You have such a distinctive voice. Was that the case from the beginning or has it become more pronounced over time?
I feel like with any job or skill, you have to work at it. I didn’t realize what I was doing. I just always sang. In a way, I feel like I’m still trying to find my voice. I’m sure I would cringe if I heard the 12-year-old Sharon sing a song.

If you do anything long enough, you’ll get better or figure it out. I’m still figuring it out.

For years, you had people telling you your songs weren’t good enough. What convinced you that they were?
Well, obviously my friends encouraging me. When I started playing and people came up to tell me how much it meant to them. Silencing a really rowdy bar with a solo show on a Friday night. My friends would tell me that people were crying during the show. I thought it was just for me but obviously it’s not.

The word “folk” is often used to describe your music. Is that accurate?
I mean, I think it’s folk music in that it’s for the people. If someone described it as folk, it would put other people off. If you’re thinking of genre, my first record is more folk, my second record is less folk and this album is less folk. But in terms of universality and timelessness and storytelling ability, I hope to have some of that still but not in a classic sense.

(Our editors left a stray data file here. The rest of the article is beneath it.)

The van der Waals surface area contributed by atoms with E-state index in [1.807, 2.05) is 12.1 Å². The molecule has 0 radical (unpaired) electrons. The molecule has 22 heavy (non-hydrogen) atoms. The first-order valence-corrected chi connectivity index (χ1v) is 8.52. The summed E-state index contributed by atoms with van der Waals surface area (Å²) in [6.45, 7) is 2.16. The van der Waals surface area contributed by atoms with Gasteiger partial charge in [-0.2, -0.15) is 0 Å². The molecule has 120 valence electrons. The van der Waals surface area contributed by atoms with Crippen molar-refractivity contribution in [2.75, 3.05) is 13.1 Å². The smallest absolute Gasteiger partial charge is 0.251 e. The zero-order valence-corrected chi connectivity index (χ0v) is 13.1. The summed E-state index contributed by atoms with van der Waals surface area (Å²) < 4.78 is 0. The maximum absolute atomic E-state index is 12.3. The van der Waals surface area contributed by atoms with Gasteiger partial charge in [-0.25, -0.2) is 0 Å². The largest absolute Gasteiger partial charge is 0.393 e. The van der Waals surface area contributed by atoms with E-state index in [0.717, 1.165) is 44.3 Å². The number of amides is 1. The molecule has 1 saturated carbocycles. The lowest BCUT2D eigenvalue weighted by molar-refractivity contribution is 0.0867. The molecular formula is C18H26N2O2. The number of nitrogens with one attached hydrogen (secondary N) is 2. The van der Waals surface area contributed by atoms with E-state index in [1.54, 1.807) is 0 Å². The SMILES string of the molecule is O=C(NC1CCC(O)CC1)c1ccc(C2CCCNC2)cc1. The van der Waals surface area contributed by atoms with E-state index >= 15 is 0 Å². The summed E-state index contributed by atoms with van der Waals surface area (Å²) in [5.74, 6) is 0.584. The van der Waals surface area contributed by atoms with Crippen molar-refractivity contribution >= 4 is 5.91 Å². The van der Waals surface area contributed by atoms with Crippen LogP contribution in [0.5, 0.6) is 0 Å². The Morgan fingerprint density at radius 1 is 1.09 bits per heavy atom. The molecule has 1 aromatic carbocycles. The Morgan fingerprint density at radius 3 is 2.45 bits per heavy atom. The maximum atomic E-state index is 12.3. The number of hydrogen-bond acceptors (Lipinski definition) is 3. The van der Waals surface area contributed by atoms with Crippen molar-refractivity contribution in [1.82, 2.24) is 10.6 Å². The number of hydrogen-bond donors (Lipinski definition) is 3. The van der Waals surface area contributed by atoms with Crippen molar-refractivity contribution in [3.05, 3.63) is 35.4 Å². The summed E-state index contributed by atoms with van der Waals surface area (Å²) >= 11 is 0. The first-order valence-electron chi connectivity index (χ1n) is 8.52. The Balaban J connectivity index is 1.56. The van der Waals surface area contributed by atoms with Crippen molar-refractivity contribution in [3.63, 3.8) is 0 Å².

You gravitated toward music when you were still in grade school. What was it that made you want to sing?
Honestly, my family is such music lovers. I grew up listing to vinyl records and singing in the car and going to concerts. They encouraged me to take lessons. I took dance lessons. Everything involving music I just knew felt good. I sang all the time. They’ve been really encouraging. I don’t know. It’s been a weird path.

Are We There is one of the year’s best reviewed albums. That must be gratifying.
I feel pretty lucky to be able to do what I’m doing. As far as critical response, I don’t even know what that means. I don’t even know how to react. We’ve just done a ten-day tour of Europe and so nothing feels like reality right now. My band is awesome and I believe in these songs. I’m proud of what we’ve accomplished together and we’re just starting so I don’t know what any of it means yet.


Jeff

 
Jeff started writing about rock ’n’ roll some 20 years ago when he stood in the pouring rain to hitch hike his way to see R.E.M. on their Life’s Rich Pageant tour. Since that time, he's written for various daily newspapers, alt-weeklies, magazines and websites. Feel free to comment on his posts or suggest music, film and art to him at jeff@whopperjaw.net.